sincere; honest; straightforward; frank.
Guileless means “without guile, sincere, honest, frank.” Guile comes from Middle English gile, guile “a crafty or fraudulent trick, double-dealing,” from Old French guile “lie, trick, deception,” most likely from a Germanic source. The problem is: Which Germanic language or languages? From the point of view of phonetics, Old French guile could very well come from Germanic wīl, but sources are lacking: Old English wīl “device, trick” may itself be a borrowing from Old French. Old Norse vél “artifice, device, trick” is wrong for phonetic reasons. Guileless entered English in the first half of the 18th century.
Looking at them is an exercise in nostalgia not only for the languid California of the early seventies, or the looseness offered by working in a medium that had little respect from the art world and therefore no money, but for a moment when, even if only in the world of these images, the encounter between self and stranger could be guileless.
Guileless? Guess again, sister. There is nothing remotely guileless about this guy, and nowhere is that more evident than in his land deals.
to whatever place.
Whithersoever, now archaic, meaning “to whatever place,” comes from Middle English whider-so-evere, whidersere, whidursever, an adverb phrase that could be spelled as two or three words; the one-word spelling first appears in the first half of the 17th century. Etymologists break down whithersoever in several ways: whitherso (by itself meaning “whithersoever”) + ever; whither + so + ever; whider + so-ever; and whider–so + ever. Old English has the adverb phrase swā hwider swā, which means the same thing as the Middle English forms but is not their direct ancestor. Whithersoever entered English in the first half of the 13th century.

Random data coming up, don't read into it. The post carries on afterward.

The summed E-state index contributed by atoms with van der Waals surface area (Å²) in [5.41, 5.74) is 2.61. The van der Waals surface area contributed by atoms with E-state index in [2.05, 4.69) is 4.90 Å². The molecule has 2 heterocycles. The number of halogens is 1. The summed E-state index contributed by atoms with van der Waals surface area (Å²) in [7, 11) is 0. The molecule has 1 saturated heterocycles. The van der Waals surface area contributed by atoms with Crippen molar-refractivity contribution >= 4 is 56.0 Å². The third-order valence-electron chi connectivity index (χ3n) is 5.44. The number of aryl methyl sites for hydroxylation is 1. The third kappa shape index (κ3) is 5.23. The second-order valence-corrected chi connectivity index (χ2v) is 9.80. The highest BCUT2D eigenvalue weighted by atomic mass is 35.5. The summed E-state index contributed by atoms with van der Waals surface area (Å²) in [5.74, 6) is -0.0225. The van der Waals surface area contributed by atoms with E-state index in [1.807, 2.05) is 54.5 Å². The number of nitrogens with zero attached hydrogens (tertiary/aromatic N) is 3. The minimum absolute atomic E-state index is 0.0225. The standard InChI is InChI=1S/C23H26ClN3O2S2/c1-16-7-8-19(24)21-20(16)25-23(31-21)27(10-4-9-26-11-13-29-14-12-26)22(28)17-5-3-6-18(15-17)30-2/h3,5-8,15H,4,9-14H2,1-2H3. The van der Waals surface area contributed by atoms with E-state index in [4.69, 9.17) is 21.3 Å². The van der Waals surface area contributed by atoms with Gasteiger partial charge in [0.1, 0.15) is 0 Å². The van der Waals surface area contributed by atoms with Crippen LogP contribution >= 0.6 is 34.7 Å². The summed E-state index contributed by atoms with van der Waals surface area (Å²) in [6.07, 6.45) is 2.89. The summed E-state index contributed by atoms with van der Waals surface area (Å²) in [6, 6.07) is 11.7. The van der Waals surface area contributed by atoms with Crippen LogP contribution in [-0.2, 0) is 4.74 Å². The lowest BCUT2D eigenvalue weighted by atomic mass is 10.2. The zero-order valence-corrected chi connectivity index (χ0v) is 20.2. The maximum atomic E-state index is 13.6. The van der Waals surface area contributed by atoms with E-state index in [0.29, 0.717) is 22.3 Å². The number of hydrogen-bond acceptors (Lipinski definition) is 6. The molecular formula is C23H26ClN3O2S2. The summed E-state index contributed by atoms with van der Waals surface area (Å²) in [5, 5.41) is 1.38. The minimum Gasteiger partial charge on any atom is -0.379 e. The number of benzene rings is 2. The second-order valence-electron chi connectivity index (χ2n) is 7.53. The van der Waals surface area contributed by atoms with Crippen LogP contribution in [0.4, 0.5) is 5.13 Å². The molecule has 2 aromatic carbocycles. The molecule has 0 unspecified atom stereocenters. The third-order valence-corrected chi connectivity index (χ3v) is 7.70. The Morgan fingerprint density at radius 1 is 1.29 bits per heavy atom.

Though you may cross vast spaces of sea … your faults will follow you whithersoever you travel.
From wheresoever they come and whithersoever they afterward go, all ships that use the canal will pass through the Caribbean.
a person of great wit or intellect.
Bel-esprit “a person of great wit or intellect” is a French term. It means literally “beautiful mind, fine mind, wit,” and by extension “person of wit and intelligence.” Bel is the regular French development of Latin bellus “nice, pretty, handsome, charming,” a diminutive adjective formed from bonus “good, good at (something), morally good.” The French noun esprit “spirit, mind” comes from Latin spiritus “breath, breathing, vital principle, soul.” Bel-esprit entered English in the first half of the 17th century.
She was a bel esprit, and a dreadful Radical for those days.
Though I would prefer to be dubbed an aristophren, someone of superior intelligence, or a bel-esprit, a person of refined intellect and graceful wit, the proper term for me is lexiphanes (lek-SIF-uh-neez), a showoff with words.
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